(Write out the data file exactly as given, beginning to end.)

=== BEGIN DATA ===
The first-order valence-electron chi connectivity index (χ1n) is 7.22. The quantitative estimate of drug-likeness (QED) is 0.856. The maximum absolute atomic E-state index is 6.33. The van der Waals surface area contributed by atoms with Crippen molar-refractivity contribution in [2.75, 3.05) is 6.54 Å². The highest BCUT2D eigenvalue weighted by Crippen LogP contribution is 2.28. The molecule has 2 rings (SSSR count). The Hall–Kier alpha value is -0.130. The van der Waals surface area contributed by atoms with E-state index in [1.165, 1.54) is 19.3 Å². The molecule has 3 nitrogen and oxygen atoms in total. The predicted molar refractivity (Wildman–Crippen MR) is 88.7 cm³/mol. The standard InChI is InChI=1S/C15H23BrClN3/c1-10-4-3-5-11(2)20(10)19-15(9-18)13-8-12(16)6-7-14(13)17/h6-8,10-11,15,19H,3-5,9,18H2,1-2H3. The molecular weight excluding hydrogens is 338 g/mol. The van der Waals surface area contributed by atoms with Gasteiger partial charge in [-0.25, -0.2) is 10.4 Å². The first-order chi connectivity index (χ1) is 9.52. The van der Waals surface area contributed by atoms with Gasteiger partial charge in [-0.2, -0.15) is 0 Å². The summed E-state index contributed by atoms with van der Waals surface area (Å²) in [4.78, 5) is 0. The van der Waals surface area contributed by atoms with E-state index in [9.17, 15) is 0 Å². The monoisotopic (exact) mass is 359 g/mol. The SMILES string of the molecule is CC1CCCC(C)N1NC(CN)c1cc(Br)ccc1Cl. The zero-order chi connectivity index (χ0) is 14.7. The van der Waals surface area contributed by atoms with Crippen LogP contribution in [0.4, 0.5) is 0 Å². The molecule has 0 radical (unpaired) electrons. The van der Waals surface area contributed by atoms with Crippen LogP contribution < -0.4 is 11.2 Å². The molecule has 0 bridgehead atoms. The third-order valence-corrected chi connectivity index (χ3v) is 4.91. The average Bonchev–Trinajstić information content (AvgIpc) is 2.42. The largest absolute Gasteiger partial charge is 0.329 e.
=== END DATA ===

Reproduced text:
The first-order valence-electron chi connectivity index (χ1n) is 7.22. The quantitative estimate of drug-likeness (QED) is 0.856. The maximum absolute atomic E-state index is 6.33. The van der Waals surface area contributed by atoms with Crippen molar-refractivity contribution in [2.75, 3.05) is 6.54 Å². The highest BCUT2D eigenvalue weighted by Crippen LogP contribution is 2.28. The molecule has 2 rings (SSSR count). The Hall–Kier alpha value is -0.130. The van der Waals surface area contributed by atoms with E-state index in [1.165, 1.54) is 19.3 Å². The molecule has 3 nitrogen and oxygen atoms in total. The predicted molar refractivity (Wildman–Crippen MR) is 88.7 cm³/mol. The standard InChI is InChI=1S/C15H23BrClN3/c1-10-4-3-5-11(2)20(10)19-15(9-18)13-8-12(16)6-7-14(13)17/h6-8,10-11,15,19H,3-5,9,18H2,1-2H3. The molecular weight excluding hydrogens is 338 g/mol. The van der Waals surface area contributed by atoms with Gasteiger partial charge in [-0.25, -0.2) is 10.4 Å². The first-order chi connectivity index (χ1) is 9.52. The van der Waals surface area contributed by atoms with Gasteiger partial charge in [-0.2, -0.15) is 0 Å². The summed E-state index contributed by atoms with van der Waals surface area (Å²) in [4.78, 5) is 0. The van der Waals surface area contributed by atoms with E-state index in [9.17, 15) is 0 Å². The monoisotopic (exact) mass is 359 g/mol. The SMILES string of the molecule is CC1CCCC(C)N1NC(CN)c1cc(Br)ccc1Cl. The zero-order chi connectivity index (χ0) is 14.7. The van der Waals surface area contributed by atoms with Crippen LogP contribution in [0.4, 0.5) is 0 Å². The molecule has 0 radical (unpaired) electrons. The van der Waals surface area contributed by atoms with Crippen LogP contribution < -0.4 is 11.2 Å². The molecule has 0 bridgehead atoms. The third-order valence-corrected chi connectivity index (χ3v) is 4.91. The average Bonchev–Trinajstić information content (AvgIpc) is 2.42. The largest absolute Gasteiger partial charge is 0.329 e.